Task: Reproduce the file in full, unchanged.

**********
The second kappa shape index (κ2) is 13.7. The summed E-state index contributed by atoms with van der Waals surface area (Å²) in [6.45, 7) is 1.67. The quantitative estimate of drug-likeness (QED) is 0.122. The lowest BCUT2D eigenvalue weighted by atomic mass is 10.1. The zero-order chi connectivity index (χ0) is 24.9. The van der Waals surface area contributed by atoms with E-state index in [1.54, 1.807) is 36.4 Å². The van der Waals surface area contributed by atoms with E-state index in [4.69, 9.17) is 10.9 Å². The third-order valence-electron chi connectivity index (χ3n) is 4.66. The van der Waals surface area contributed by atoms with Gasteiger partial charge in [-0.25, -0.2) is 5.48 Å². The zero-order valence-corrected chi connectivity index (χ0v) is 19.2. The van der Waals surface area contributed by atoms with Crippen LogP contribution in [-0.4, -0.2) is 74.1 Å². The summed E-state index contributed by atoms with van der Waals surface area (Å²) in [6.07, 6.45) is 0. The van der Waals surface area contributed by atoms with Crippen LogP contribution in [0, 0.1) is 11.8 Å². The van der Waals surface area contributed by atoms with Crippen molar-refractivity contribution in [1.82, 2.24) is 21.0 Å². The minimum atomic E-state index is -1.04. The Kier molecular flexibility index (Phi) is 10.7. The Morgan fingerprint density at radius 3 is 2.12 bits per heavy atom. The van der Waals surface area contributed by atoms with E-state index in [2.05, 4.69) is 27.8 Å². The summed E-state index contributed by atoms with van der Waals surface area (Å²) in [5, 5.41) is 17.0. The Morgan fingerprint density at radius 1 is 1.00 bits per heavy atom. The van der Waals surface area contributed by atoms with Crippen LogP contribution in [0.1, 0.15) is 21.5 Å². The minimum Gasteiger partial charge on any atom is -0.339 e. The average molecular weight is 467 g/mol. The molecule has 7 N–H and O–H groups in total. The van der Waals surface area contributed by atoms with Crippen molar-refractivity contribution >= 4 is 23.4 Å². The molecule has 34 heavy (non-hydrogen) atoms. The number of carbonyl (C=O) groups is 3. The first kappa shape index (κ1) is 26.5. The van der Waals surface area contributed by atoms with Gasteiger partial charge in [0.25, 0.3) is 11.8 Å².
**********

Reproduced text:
The second kappa shape index (κ2) is 13.7. The summed E-state index contributed by atoms with van der Waals surface area (Å²) in [6.45, 7) is 1.67. The quantitative estimate of drug-likeness (QED) is 0.122. The lowest BCUT2D eigenvalue weighted by atomic mass is 10.1. The zero-order chi connectivity index (χ0) is 24.9. The van der Waals surface area contributed by atoms with E-state index in [1.54, 1.807) is 36.4 Å². The van der Waals surface area contributed by atoms with E-state index in [4.69, 9.17) is 10.9 Å². The third-order valence-electron chi connectivity index (χ3n) is 4.66. The van der Waals surface area contributed by atoms with Gasteiger partial charge in [-0.25, -0.2) is 5.48 Å². The zero-order valence-corrected chi connectivity index (χ0v) is 19.2. The van der Waals surface area contributed by atoms with Crippen LogP contribution in [-0.4, -0.2) is 74.1 Å². The summed E-state index contributed by atoms with van der Waals surface area (Å²) in [6.07, 6.45) is 0. The van der Waals surface area contributed by atoms with Crippen LogP contribution in [0, 0.1) is 11.8 Å². The van der Waals surface area contributed by atoms with Crippen molar-refractivity contribution in [1.82, 2.24) is 21.0 Å². The minimum atomic E-state index is -1.04. The Kier molecular flexibility index (Phi) is 10.7. The Morgan fingerprint density at radius 3 is 2.12 bits per heavy atom. The van der Waals surface area contributed by atoms with E-state index in [2.05, 4.69) is 27.8 Å². The summed E-state index contributed by atoms with van der Waals surface area (Å²) in [5, 5.41) is 17.0. The Morgan fingerprint density at radius 1 is 1.00 bits per heavy atom. The van der Waals surface area contributed by atoms with Crippen LogP contribution in [0.1, 0.15) is 21.5 Å². The minimum Gasteiger partial charge on any atom is -0.339 e. The average molecular weight is 467 g/mol. The molecule has 7 N–H and O–H groups in total. The van der Waals surface area contributed by atoms with Crippen molar-refractivity contribution >= 4 is 23.4 Å². The molecule has 34 heavy (non-hydrogen) atoms. The number of carbonyl (C=O) groups is 3. The first kappa shape index (κ1) is 26.5. The van der Waals surface area contributed by atoms with Gasteiger partial charge in [0.25, 0.3) is 11.8 Å².